But on that same West Coast trip that Price was injured, Fister made a key adjustment to his stride direction and started pitching from the first-base side of the rubber. And that was the start of an overall change in direction for the 33-year-old Fister, who is now back to the reliable starter the Tigers and Nationals used to be able to count on in the most important games.
Fister's resurgence continued under the bright lights of Yankee Stadium on Friday night, when he keyed a 4-1 victory by allowing four hits and a run over seven innings.
"He's been such a boost to this team and our rotation," said Red Sox manager John Farrell. "You know, go back to that West Coast trip where he made an adjustment with the stride direction. It got him back in a consistent place where he was maybe with Detroit or with Washington, and just consistent execution. That's what it comes down to. He's got ways to get people out, whether it's east and west or north and south -- he's got a number of different weapons he can go to."
The Yankees saw all of them on Friday, and so have most of Fister's recent opponents. Since moving back into the rotation to replace Price on July 31, Fister is 4-2 with a 3.05 ERA in six starts.
Price is finally starting to gain some momentum in his comeback, but it's unclear if he will have the time to build back to a starter before this season is out. Combine Price's uncertainty with Eduardo Rodriguez's inconsistency and Fister could be an important part of Boston's postseason plans.
• Farrell impressed by Price's bullpen session
Fister has often thrived on the big stage, going 4-1 with a 1.78 ERA in eight postseason starts.
"You know, every start is a big start, a big day," said Fister. "And that's the outlook, that's the focus I take every time out. I try to break it down every pitch and keep it simple, but it's definitely fun to be in a race."
These are days to savor for Fister, who found himself pitching for the Angels' Triple-A Salt Lake affiliate just before he had a chance to resurrect his career with the Red Sox.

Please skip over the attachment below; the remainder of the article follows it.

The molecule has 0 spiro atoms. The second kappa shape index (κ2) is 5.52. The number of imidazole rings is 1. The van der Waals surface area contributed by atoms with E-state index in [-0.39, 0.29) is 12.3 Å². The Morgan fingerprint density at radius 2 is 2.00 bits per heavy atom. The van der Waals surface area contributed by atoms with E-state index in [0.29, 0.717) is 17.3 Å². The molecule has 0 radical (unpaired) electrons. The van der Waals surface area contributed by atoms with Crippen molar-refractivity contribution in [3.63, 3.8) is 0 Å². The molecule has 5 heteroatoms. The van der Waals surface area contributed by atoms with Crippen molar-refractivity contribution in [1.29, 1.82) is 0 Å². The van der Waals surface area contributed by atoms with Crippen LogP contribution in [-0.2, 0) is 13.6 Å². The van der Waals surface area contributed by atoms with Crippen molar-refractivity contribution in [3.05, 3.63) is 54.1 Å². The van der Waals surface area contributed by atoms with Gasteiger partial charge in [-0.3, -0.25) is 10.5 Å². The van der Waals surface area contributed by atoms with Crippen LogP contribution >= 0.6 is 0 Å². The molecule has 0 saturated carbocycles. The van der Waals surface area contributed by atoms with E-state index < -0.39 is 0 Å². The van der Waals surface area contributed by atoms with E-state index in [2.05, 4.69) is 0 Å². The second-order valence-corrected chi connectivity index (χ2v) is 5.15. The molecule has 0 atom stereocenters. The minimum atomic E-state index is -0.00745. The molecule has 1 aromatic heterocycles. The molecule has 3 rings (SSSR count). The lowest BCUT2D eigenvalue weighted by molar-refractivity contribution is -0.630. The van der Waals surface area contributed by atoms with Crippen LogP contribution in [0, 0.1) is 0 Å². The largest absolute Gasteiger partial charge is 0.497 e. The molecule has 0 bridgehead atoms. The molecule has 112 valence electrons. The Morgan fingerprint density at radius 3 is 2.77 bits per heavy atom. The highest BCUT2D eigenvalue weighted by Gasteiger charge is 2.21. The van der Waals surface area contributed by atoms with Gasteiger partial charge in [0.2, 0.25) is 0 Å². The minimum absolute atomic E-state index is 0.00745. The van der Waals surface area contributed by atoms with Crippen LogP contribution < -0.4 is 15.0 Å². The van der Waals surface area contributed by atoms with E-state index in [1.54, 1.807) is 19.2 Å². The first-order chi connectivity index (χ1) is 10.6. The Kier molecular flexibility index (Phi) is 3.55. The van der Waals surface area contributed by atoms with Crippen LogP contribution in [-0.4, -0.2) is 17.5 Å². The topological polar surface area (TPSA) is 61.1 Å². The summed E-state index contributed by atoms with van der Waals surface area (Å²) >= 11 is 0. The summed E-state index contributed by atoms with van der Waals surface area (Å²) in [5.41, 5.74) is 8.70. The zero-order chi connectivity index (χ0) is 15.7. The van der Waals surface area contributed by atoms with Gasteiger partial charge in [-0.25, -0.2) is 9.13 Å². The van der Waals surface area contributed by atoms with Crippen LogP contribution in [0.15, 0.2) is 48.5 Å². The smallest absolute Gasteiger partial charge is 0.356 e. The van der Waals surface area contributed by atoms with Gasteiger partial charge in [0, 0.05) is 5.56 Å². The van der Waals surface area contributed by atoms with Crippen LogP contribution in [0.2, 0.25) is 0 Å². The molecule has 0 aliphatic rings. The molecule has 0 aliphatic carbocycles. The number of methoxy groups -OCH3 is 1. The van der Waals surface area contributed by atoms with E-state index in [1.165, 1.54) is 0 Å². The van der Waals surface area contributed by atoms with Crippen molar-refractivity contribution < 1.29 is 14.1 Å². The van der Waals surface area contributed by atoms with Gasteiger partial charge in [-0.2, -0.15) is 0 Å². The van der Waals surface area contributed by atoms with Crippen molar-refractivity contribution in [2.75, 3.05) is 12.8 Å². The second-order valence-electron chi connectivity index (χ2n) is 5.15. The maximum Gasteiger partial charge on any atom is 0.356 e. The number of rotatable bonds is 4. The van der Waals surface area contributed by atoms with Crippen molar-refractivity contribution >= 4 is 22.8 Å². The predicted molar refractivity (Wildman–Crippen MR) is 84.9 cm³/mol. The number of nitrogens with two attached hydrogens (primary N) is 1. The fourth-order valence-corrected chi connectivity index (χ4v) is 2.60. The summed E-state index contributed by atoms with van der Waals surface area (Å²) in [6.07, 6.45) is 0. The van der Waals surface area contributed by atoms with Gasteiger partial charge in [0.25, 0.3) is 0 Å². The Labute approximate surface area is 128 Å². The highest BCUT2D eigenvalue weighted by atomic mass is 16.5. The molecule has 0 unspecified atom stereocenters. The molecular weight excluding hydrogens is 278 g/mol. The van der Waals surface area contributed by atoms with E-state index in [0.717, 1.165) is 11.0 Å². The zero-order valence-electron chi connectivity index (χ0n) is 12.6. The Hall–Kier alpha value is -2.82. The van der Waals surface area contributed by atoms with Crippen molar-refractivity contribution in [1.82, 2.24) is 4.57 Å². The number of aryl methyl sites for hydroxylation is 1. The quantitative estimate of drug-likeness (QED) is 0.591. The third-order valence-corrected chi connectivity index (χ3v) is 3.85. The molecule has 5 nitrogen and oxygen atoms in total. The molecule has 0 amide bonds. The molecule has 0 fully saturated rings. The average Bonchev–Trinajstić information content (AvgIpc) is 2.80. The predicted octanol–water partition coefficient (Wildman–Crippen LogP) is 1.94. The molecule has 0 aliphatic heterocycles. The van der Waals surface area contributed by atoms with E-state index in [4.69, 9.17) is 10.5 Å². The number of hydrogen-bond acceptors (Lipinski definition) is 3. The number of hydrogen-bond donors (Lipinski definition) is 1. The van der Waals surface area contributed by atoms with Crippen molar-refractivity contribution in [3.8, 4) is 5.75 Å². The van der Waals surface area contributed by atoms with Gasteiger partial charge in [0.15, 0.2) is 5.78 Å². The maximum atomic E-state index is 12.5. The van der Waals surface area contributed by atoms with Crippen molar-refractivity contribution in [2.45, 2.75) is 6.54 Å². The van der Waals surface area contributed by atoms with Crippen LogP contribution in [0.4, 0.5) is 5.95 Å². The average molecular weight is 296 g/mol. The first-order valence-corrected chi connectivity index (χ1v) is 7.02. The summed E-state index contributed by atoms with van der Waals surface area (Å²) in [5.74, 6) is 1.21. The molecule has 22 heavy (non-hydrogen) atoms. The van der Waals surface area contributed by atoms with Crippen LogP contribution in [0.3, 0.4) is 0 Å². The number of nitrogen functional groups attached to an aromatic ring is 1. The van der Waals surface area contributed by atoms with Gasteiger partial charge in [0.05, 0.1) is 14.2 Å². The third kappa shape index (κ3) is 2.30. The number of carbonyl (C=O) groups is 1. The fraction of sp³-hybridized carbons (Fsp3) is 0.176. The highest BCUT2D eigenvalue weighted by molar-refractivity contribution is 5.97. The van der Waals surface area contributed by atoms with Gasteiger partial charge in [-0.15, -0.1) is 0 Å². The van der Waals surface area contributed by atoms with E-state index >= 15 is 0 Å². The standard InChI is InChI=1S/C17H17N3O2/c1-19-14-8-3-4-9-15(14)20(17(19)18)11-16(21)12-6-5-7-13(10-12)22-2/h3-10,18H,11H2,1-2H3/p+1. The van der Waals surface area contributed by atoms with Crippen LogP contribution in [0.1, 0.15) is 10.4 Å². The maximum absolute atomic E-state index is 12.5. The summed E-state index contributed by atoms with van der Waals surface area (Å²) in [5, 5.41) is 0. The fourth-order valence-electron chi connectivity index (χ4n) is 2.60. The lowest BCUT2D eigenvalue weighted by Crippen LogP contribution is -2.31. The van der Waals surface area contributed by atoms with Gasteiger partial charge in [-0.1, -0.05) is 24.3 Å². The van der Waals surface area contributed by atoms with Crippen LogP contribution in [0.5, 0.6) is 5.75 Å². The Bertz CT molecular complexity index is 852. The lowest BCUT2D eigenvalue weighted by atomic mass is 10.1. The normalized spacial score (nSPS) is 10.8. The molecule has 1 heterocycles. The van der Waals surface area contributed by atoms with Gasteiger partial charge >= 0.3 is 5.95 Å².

"I am so grateful for the opportunity that I've had throughout my career, but to start this season late and kind of go from where I was to where I am, it's an honor for me to be a part of this club," said Fister. "We have an unbelievable clubhouse, a great coaching staff. The on-field stuff takes care of itself, because we try to take care of one another and that's what comes first, is team. And I think for this next month, that's what's going to allow us to take each other where we need to go."
Fister has quickly earned respect in the clubhouse with his work ethic and team-first attitude. But Rick Porcello could have told everyone this was coming. They were rotation mates in Detroit before being reunited this season.
"He is [same guy]," Porcello said. "He goes out there and he attacks you. He's going to give you innings, pitch deep into games. He's everything, in my mind, you want in a starting pitcher."
To Yankees manager Joe Girardi, Friday had to feel like a flashback to Game 1 of the 2012 American League Championship Series, when Fister fired 6 1/3 shutout innings.
"I think it's the late movement he has," Girardi said. "Late movement going both ways, changing speeds. Doug Fister really pitches. That's what he does. He doesn't rely on power. He just kept it off the barrel."